Have you ever wondered what the life of a journalist is like on Election Night?
All right. Well, I'll tell you anyway.
Election Night, obviously, is one of the biggest occasions on the journalist's calendar. Probably the most hectic, frantic, cram-lots-of-phone-calls-and-stories-into-a-short-amount-of-time period.
This year doesn't look to be so crazy. There are no local races, only state ones. We'll be working to get local reaction to the outcomes of Bevin vs. Beshear -- the heavyweight fight on this ticket -- as well the performance of the respective parties. But that shouldn't turn into an all-night affair, the witching hour when only vampires, ravenous beasts and journalists are out on the streets (or on the phone).
But when there are local races ... oh boy. Pulaski County is a big county, and they love their politics. Lots of people vote, lots of people run. You've got a full slate, everything from mayors and judge-executives down to the county dog catcher. (Actually, I can't remember ever covering a dog catcher race. But I bet it would be interesting. Hotly-contested debates over the ethics of muzzles and whatnot. Actually, now that I mention it, muzzles would be handy for a lot of human politicians ...)
So here's how that process goes:
• We probably want to come to work a little later in the day than we otherwise might. After all, we're likely gonna be here until 2 a.m. or so. (I think I was at my desk even later than that the night Trump was elected, as we waited to make sure everything was sorted out so there were no "Dewey Defeats Truman" headlines on the front. Poor Dewey.) So roll out of bed a little slower, take a little more time to enjoy your breakfast, go pay a bill or two. Stop and smell the roses. Or whatever it is you like to smell.
• Get to work and make sure there aren't any other pressing issues that day, and if there are, hopefully they can be dealt with before 6 p.m. or so. The crazy Election Days are the ones where you also have a big fire or somebody gets fired or Earth, Wind and Fire is coming to, say, Master Musicians Festival (hint, hint ... please).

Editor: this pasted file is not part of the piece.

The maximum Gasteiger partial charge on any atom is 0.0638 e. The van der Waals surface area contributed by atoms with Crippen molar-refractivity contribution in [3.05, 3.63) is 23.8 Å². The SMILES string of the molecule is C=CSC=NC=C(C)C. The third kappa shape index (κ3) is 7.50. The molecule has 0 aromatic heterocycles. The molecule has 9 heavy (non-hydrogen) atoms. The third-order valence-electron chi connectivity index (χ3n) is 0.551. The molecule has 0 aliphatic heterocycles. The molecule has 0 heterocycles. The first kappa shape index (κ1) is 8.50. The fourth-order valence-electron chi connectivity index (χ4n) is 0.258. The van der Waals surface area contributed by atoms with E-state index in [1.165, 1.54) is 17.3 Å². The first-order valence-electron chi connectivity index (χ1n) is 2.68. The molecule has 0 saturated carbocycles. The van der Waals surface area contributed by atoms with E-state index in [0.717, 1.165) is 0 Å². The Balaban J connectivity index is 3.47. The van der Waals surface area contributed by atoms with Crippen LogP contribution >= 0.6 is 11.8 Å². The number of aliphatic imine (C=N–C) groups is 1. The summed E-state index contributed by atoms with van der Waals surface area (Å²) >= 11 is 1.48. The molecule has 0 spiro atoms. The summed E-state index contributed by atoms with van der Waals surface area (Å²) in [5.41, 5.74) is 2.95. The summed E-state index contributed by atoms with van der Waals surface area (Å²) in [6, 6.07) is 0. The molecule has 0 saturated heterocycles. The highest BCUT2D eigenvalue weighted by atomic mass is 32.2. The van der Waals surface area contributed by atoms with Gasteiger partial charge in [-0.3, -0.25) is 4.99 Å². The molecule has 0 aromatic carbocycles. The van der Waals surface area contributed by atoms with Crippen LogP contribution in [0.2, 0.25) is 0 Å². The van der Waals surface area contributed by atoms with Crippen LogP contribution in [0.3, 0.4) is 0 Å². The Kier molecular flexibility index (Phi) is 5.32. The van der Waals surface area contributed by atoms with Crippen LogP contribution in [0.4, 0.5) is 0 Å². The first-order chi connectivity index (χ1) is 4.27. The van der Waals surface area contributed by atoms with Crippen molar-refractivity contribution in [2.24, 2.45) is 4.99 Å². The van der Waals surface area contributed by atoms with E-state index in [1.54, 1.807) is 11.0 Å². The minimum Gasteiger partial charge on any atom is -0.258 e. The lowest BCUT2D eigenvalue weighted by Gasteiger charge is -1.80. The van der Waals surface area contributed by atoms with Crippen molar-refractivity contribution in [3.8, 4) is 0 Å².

• Pancakes! The best part about Election Day is always the food, and the first part of this twofold feast is the Somerset Noon Rotary Club's Election Day Pancake Fry at First United Methodist Church. I know I may look like your friendly neighborhood journalist, but pancakes are serious business. If you see me and attempt to talk shop, biting may occur. I cannot guarantee your safety. Best to keep a safe distance away from me and the pancakes.
• At some point, we typically vote just like everyone else. (I like to write in my own name for any races I don't care about -- I'm a much better write-in choice than, say, "Mickey Mouse.") We might also get some shots of polling places if possible, following proper guidelines of course. U.S. Rep. Hal Rogers is often happy to allow us to photograph him standing behind the little booth as he votes. There isn't much suspense about who he's voting for, after all. Rogers voting Democratic would be a bigger shock than discovering the Energy Center had a secret front door all along.
• Come back to the office and do whatever you need to do as you wait for the election results to come rolling in. Election Days thankfully tend to be slow days, so you can possibly spend some time preparing for the maelstrom that lies ahead. Meditate. Listen to serene music. Get a massage (unfortunately, "in-office masseuse" is not covered on our company health plan. One of these days, hopefully ...).